Choosing The Right Timber for Floor and Roof Joists
The C16 vs C24 Showdown.
20:36 06 July 2020
Softwood timbers, which are very commonly used in load-bearing structural applications, always need to be stress graded, classified and clearly marked for strength in order to ensure that they comply with the guidelines established by building codes and regulations. Some companies use X-ray scanning and imaging technology to make sure the timber complies with the set grading guidelines, while some still follow the conventional visual grading system wherein a timber grader makes an assessment of things including natural factors like knots, wange, splits, shakes, and slope of grain etc.
Timber comes in an assortment of grades ranging from C14 to C40 and D30 to D70. There are several species of timber out there and each species demonstrate different strength properties, which is an important thing that needs to be factored in at the time of narrowing down on your options. Although there are quite a few strength classes to pick from among softwood and hardwood timbers ,the C16 and its slightly stronger counterpart the C24 timber are believed to be the most popular and widely used softwood timber classes with extensive applications in several commercial and domestic installations.
What is C16 timber? What is C24 timber? Let’s try to understand the convention of naming the strength grades first. The letter C denotes the species of timber and the ensuing number points to the strength grade. For example, the ‘Ç’ in C16 or C24 refers to conifer, a softwood tree species whereas the number 16 or 24 is the actual indicator of the strength class. Put simply, the higher the number the denser and stronger the timber board is.
It’s difficult to say for sure which is better. The right softwood timber for your project essentially depends on your specifications and the features that matter to you. Read this through and consider your structural requirements thoroughly before you decide which timber to buy.
Having said that, here are a few important things you should know about the C16 timber and C24.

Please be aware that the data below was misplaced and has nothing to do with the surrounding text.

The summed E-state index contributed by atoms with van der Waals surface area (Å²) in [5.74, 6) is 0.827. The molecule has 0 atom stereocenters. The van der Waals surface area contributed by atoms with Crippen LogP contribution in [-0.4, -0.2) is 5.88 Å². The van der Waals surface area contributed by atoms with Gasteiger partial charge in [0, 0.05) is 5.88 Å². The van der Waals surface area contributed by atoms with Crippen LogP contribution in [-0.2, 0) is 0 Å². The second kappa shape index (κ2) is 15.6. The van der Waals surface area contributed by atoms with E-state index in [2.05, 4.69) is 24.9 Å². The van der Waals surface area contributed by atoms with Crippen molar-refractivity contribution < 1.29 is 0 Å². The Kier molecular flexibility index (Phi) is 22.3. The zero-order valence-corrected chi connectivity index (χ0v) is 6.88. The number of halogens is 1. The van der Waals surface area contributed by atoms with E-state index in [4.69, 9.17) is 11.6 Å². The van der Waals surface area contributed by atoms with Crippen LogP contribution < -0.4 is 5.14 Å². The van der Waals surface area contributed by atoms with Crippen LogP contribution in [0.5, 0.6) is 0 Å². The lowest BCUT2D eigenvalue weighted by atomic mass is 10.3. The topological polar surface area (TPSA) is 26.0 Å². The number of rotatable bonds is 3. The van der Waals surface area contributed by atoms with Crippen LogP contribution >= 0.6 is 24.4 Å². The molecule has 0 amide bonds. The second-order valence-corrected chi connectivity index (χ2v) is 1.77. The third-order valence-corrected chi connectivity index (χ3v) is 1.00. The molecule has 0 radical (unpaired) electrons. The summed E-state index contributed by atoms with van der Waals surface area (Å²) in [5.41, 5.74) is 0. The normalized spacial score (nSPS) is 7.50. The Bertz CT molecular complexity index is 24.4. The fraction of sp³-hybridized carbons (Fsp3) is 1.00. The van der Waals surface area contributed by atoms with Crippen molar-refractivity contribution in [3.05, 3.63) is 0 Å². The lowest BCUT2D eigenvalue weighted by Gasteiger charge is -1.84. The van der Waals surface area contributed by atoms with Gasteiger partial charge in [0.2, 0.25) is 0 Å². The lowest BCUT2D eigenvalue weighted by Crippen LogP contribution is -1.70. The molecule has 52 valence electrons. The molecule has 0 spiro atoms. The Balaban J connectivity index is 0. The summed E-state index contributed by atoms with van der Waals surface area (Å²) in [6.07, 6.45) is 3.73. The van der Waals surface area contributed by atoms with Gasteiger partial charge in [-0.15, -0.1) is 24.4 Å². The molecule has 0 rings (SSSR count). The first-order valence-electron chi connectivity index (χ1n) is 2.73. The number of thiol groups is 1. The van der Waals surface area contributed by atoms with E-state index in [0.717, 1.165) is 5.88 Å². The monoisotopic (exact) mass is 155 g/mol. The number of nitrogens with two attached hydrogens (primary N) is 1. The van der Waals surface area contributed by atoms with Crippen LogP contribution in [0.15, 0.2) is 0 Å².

C16, the Cost Effective Option
Obtained from fast-growing trees, C16 grade timber is believed to have more knots than the C24 grade which is primarily sourced from slow-growing trees. As a result, they’re less dense and are not suitable for projects that require wider span.C16 boards may be the preferred choice for most construction projects involving roof, walls and floor joists, but strength-wise, they’re inferior to C24.
A constituent of a lower strength grade, C16 boards have good compression and density numbers but they also come with a number of defects which make them ineffective for heavy load-bearing applications. A swift examination of a C16 grade softwood board will reveal some serious defects such as wanes, grain deviations and perhaps a bit of a bending too. These are not at all insignificant and supposedly have a definite impact on the overall strength and the amount of load a board can bear. Besides, some C16 grade boards might have some odd sap stains which are trivial defects that don’t have any kind of impact on the amount of load they can bear in service. Don’t get us wrong. C16 timber is still going to be strong and good enough for most projects. In fact, it’s the preferred choice for contractors who’re after good performance at a cheaper cost.
But when you bring strength and aesthetic looks into the equation, C24 grade boards, clearly, score well over C16 boards.
C24, the Premium Option:
C24 Timber, being stronger than C16, doesn't have as many defects. As was mentioned earlier, C24 boards are made from slow-growing trees and are more dense in comparison with bog-standard C16 boards. And that translates to better strength, longer life and great structural stability overall. Goes to show why C24 is the go-to choice for applications where it’s required that the timber remains strong enough for the load being placed on it, and in those instances where structural calculations indicate that it’s necessary. For example, projects where the strength of the boards is too crucial such as balconies, terraces, bridges and decking projects that require wider span. Contractors who focus on aesthetic appeal pick C24 boards as well, particularly for the wider rafter center of these boards which lets them shape the final aesthetic in an eye-catching manner.
Choosing the right structural timber for your projects is no small matter. Looking for quality softwood C16 and C24 timber made to certain specifications that provide better life and better protection against decay and insect attack? You must talk to Armstrong Supplies, the UK based timber suppliers that provide a wide assortment of timber from different species and grades to meet your timber needs. Head over to their website today to leaf through their long list of carcassed, strength graded timber, which come in different lengths and cross sections.